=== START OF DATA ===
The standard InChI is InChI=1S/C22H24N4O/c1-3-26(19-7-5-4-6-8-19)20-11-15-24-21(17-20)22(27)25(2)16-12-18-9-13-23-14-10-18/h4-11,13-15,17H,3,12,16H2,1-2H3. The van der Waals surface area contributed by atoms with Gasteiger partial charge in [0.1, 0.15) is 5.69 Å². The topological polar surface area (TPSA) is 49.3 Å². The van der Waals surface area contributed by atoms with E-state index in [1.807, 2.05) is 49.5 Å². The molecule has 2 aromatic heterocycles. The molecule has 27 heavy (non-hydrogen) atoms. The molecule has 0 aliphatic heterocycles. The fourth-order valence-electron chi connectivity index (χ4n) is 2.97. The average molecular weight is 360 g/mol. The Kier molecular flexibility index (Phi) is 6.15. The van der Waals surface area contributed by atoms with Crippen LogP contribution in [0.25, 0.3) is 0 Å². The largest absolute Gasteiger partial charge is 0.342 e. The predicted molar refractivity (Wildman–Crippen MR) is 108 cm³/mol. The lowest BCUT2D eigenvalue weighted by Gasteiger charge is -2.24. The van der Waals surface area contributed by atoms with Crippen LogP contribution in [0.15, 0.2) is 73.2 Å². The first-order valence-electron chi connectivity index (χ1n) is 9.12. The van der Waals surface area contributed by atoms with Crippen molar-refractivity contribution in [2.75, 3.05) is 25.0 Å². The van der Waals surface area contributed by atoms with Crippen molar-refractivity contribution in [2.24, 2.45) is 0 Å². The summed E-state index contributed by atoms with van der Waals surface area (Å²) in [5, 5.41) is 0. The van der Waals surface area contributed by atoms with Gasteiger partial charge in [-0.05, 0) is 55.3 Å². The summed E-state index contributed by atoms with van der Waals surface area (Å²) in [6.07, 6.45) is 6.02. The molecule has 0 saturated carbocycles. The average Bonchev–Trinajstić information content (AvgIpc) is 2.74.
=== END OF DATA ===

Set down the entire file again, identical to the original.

The standard InChI is InChI=1S/C22H24N4O/c1-3-26(19-7-5-4-6-8-19)20-11-15-24-21(17-20)22(27)25(2)16-12-18-9-13-23-14-10-18/h4-11,13-15,17H,3,12,16H2,1-2H3. The van der Waals surface area contributed by atoms with Gasteiger partial charge in [0.1, 0.15) is 5.69 Å². The topological polar surface area (TPSA) is 49.3 Å². The van der Waals surface area contributed by atoms with E-state index in [1.807, 2.05) is 49.5 Å². The molecule has 2 aromatic heterocycles. The molecule has 27 heavy (non-hydrogen) atoms. The molecule has 0 aliphatic heterocycles. The fourth-order valence-electron chi connectivity index (χ4n) is 2.97. The average molecular weight is 360 g/mol. The Kier molecular flexibility index (Phi) is 6.15. The van der Waals surface area contributed by atoms with Crippen LogP contribution in [0.25, 0.3) is 0 Å². The largest absolute Gasteiger partial charge is 0.342 e. The predicted molar refractivity (Wildman–Crippen MR) is 108 cm³/mol. The lowest BCUT2D eigenvalue weighted by Gasteiger charge is -2.24. The van der Waals surface area contributed by atoms with Crippen LogP contribution in [0.15, 0.2) is 73.2 Å². The first-order valence-electron chi connectivity index (χ1n) is 9.12. The van der Waals surface area contributed by atoms with Crippen molar-refractivity contribution in [2.75, 3.05) is 25.0 Å². The van der Waals surface area contributed by atoms with Crippen molar-refractivity contribution in [2.24, 2.45) is 0 Å². The summed E-state index contributed by atoms with van der Waals surface area (Å²) in [5, 5.41) is 0. The van der Waals surface area contributed by atoms with Gasteiger partial charge in [-0.05, 0) is 55.3 Å². The summed E-state index contributed by atoms with van der Waals surface area (Å²) in [6.07, 6.45) is 6.02. The molecule has 0 saturated carbocycles. The average Bonchev–Trinajstić information content (AvgIpc) is 2.74.